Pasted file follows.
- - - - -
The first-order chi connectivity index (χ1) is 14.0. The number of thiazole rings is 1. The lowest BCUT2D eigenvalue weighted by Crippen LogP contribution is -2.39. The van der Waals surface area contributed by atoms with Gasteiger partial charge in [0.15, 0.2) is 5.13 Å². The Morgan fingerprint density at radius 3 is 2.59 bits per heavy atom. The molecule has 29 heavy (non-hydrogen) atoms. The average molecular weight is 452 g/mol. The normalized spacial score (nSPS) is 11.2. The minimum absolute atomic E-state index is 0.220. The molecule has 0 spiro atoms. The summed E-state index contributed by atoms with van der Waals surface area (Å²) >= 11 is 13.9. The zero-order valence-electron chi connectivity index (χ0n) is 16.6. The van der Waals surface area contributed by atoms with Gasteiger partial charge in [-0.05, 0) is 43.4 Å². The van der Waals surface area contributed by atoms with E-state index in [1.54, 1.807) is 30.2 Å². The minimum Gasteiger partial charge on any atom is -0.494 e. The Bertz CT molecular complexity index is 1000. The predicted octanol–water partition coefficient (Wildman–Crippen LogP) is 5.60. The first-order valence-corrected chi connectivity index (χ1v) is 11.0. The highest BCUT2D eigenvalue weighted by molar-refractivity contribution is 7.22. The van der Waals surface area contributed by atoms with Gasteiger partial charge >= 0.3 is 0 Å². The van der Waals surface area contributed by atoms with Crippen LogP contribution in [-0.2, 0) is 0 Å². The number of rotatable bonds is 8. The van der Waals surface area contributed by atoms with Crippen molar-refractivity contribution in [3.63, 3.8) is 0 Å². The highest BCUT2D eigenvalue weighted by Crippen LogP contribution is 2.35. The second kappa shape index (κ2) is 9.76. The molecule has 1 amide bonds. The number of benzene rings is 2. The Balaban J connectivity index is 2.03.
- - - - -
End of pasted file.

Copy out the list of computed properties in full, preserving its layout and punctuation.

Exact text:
The first-order chi connectivity index (χ1) is 14.0. The number of thiazole rings is 1. The lowest BCUT2D eigenvalue weighted by Crippen LogP contribution is -2.39. The van der Waals surface area contributed by atoms with Gasteiger partial charge in [0.15, 0.2) is 5.13 Å². The Morgan fingerprint density at radius 3 is 2.59 bits per heavy atom. The molecule has 29 heavy (non-hydrogen) atoms. The average molecular weight is 452 g/mol. The normalized spacial score (nSPS) is 11.2. The minimum absolute atomic E-state index is 0.220. The molecule has 0 spiro atoms. The summed E-state index contributed by atoms with van der Waals surface area (Å²) >= 11 is 13.9. The zero-order valence-electron chi connectivity index (χ0n) is 16.6. The van der Waals surface area contributed by atoms with Gasteiger partial charge in [-0.05, 0) is 43.4 Å². The van der Waals surface area contributed by atoms with E-state index in [1.54, 1.807) is 30.2 Å². The minimum Gasteiger partial charge on any atom is -0.494 e. The Bertz CT molecular complexity index is 1000. The predicted octanol–water partition coefficient (Wildman–Crippen LogP) is 5.60. The first-order valence-corrected chi connectivity index (χ1v) is 11.0. The highest BCUT2D eigenvalue weighted by molar-refractivity contribution is 7.22. The van der Waals surface area contributed by atoms with Gasteiger partial charge >= 0.3 is 0 Å². The van der Waals surface area contributed by atoms with Crippen LogP contribution in [-0.2, 0) is 0 Å². The number of rotatable bonds is 8. The van der Waals surface area contributed by atoms with Crippen molar-refractivity contribution in [3.63, 3.8) is 0 Å². The highest BCUT2D eigenvalue weighted by Crippen LogP contribution is 2.35. The second kappa shape index (κ2) is 9.76. The molecule has 1 amide bonds. The number of benzene rings is 2. The Balaban J connectivity index is 2.03.